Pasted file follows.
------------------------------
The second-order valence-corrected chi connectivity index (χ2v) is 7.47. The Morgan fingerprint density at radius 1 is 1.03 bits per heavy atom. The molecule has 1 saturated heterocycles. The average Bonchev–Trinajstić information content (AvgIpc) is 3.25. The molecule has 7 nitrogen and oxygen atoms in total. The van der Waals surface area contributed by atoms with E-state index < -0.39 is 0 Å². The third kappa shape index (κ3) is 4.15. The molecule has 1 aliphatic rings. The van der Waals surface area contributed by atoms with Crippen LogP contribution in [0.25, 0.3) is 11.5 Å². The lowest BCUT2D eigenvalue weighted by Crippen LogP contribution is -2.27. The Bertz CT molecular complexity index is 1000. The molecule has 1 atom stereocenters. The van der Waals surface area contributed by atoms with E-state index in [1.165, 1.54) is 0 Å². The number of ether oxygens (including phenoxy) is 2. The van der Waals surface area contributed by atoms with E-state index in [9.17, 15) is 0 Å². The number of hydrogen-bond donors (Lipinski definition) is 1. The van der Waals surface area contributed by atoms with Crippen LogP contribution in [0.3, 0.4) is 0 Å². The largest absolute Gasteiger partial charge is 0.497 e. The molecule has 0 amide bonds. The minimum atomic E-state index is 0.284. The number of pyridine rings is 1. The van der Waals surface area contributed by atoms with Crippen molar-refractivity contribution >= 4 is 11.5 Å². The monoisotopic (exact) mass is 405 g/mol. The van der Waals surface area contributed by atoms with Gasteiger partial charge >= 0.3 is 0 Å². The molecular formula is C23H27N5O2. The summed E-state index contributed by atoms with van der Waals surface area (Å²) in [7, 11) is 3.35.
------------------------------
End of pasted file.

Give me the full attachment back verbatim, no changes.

The second-order valence-corrected chi connectivity index (χ2v) is 7.47. The Morgan fingerprint density at radius 1 is 1.03 bits per heavy atom. The molecule has 1 saturated heterocycles. The average Bonchev–Trinajstić information content (AvgIpc) is 3.25. The molecule has 7 nitrogen and oxygen atoms in total. The van der Waals surface area contributed by atoms with E-state index < -0.39 is 0 Å². The third kappa shape index (κ3) is 4.15. The molecule has 1 aliphatic rings. The van der Waals surface area contributed by atoms with Crippen LogP contribution in [0.25, 0.3) is 11.5 Å². The lowest BCUT2D eigenvalue weighted by Crippen LogP contribution is -2.27. The Bertz CT molecular complexity index is 1000. The molecule has 1 atom stereocenters. The van der Waals surface area contributed by atoms with E-state index in [1.165, 1.54) is 0 Å². The number of ether oxygens (including phenoxy) is 2. The van der Waals surface area contributed by atoms with E-state index in [9.17, 15) is 0 Å². The number of hydrogen-bond donors (Lipinski definition) is 1. The van der Waals surface area contributed by atoms with Crippen LogP contribution in [0.3, 0.4) is 0 Å². The largest absolute Gasteiger partial charge is 0.497 e. The molecule has 0 amide bonds. The minimum atomic E-state index is 0.284. The number of pyridine rings is 1. The van der Waals surface area contributed by atoms with Crippen molar-refractivity contribution >= 4 is 11.5 Å². The monoisotopic (exact) mass is 405 g/mol. The van der Waals surface area contributed by atoms with Gasteiger partial charge >= 0.3 is 0 Å². The molecular formula is C23H27N5O2. The summed E-state index contributed by atoms with van der Waals surface area (Å²) in [7, 11) is 3.35.